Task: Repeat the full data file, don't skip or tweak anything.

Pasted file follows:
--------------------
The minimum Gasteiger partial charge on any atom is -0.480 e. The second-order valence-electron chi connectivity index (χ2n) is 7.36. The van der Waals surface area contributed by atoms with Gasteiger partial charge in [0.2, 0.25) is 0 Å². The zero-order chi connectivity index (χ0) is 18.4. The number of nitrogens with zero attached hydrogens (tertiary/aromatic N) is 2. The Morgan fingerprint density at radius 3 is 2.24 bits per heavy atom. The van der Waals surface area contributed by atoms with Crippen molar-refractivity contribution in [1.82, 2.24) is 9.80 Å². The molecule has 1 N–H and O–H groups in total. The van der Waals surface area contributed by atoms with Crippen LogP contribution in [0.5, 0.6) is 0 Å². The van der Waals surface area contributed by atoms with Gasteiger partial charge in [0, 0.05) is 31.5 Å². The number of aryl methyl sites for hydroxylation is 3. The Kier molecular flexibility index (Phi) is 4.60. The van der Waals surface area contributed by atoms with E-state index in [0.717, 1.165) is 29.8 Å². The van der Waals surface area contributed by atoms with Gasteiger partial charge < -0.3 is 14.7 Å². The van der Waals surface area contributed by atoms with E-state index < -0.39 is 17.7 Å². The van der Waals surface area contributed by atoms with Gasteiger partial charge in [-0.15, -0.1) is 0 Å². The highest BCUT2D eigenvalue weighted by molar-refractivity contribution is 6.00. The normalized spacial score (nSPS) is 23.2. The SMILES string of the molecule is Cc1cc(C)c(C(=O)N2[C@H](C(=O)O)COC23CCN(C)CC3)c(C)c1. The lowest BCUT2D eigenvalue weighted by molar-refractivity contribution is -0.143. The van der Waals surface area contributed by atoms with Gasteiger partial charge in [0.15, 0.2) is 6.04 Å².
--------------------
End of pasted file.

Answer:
The minimum Gasteiger partial charge on any atom is -0.480 e. The second-order valence-electron chi connectivity index (χ2n) is 7.36. The van der Waals surface area contributed by atoms with Gasteiger partial charge in [0.2, 0.25) is 0 Å². The zero-order chi connectivity index (χ0) is 18.4. The number of nitrogens with zero attached hydrogens (tertiary/aromatic N) is 2. The Morgan fingerprint density at radius 3 is 2.24 bits per heavy atom. The van der Waals surface area contributed by atoms with Crippen molar-refractivity contribution in [1.82, 2.24) is 9.80 Å². The molecule has 1 N–H and O–H groups in total. The van der Waals surface area contributed by atoms with Crippen LogP contribution in [0.5, 0.6) is 0 Å². The van der Waals surface area contributed by atoms with Gasteiger partial charge in [0, 0.05) is 31.5 Å². The number of aryl methyl sites for hydroxylation is 3. The Kier molecular flexibility index (Phi) is 4.60. The van der Waals surface area contributed by atoms with E-state index in [0.717, 1.165) is 29.8 Å². The van der Waals surface area contributed by atoms with Gasteiger partial charge < -0.3 is 14.7 Å². The van der Waals surface area contributed by atoms with E-state index < -0.39 is 17.7 Å². The van der Waals surface area contributed by atoms with Gasteiger partial charge in [-0.15, -0.1) is 0 Å². The highest BCUT2D eigenvalue weighted by molar-refractivity contribution is 6.00. The normalized spacial score (nSPS) is 23.2. The SMILES string of the molecule is Cc1cc(C)c(C(=O)N2[C@H](C(=O)O)COC23CCN(C)CC3)c(C)c1. The lowest BCUT2D eigenvalue weighted by molar-refractivity contribution is -0.143. The van der Waals surface area contributed by atoms with Gasteiger partial charge in [0.15, 0.2) is 6.04 Å².